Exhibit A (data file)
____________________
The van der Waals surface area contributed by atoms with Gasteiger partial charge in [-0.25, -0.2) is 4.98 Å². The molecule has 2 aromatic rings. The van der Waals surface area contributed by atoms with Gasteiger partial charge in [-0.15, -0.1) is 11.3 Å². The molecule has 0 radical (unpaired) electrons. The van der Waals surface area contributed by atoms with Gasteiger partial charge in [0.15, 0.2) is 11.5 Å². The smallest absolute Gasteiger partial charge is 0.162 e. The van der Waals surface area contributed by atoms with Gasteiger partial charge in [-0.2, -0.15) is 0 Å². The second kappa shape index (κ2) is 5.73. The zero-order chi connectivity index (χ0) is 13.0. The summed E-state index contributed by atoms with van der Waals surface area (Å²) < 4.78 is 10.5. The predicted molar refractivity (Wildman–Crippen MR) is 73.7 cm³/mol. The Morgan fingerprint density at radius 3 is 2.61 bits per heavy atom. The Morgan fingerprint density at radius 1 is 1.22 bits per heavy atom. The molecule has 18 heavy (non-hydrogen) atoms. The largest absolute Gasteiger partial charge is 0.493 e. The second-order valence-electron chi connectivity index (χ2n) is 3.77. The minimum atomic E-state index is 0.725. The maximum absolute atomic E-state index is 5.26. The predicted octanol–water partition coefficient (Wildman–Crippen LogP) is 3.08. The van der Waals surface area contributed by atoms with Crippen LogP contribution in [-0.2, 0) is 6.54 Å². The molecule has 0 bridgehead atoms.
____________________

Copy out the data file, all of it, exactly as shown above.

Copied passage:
The van der Waals surface area contributed by atoms with Gasteiger partial charge in [-0.25, -0.2) is 4.98 Å². The molecule has 2 aromatic rings. The van der Waals surface area contributed by atoms with Gasteiger partial charge in [-0.15, -0.1) is 11.3 Å². The molecule has 0 radical (unpaired) electrons. The van der Waals surface area contributed by atoms with Gasteiger partial charge in [0.15, 0.2) is 11.5 Å². The smallest absolute Gasteiger partial charge is 0.162 e. The van der Waals surface area contributed by atoms with Gasteiger partial charge in [-0.2, -0.15) is 0 Å². The second kappa shape index (κ2) is 5.73. The zero-order chi connectivity index (χ0) is 13.0. The summed E-state index contributed by atoms with van der Waals surface area (Å²) < 4.78 is 10.5. The predicted molar refractivity (Wildman–Crippen MR) is 73.7 cm³/mol. The Morgan fingerprint density at radius 3 is 2.61 bits per heavy atom. The Morgan fingerprint density at radius 1 is 1.22 bits per heavy atom. The molecule has 18 heavy (non-hydrogen) atoms. The largest absolute Gasteiger partial charge is 0.493 e. The second-order valence-electron chi connectivity index (χ2n) is 3.77. The minimum atomic E-state index is 0.725. The maximum absolute atomic E-state index is 5.26. The predicted octanol–water partition coefficient (Wildman–Crippen LogP) is 3.08. The van der Waals surface area contributed by atoms with Crippen LogP contribution in [-0.2, 0) is 6.54 Å². The molecule has 0 bridgehead atoms.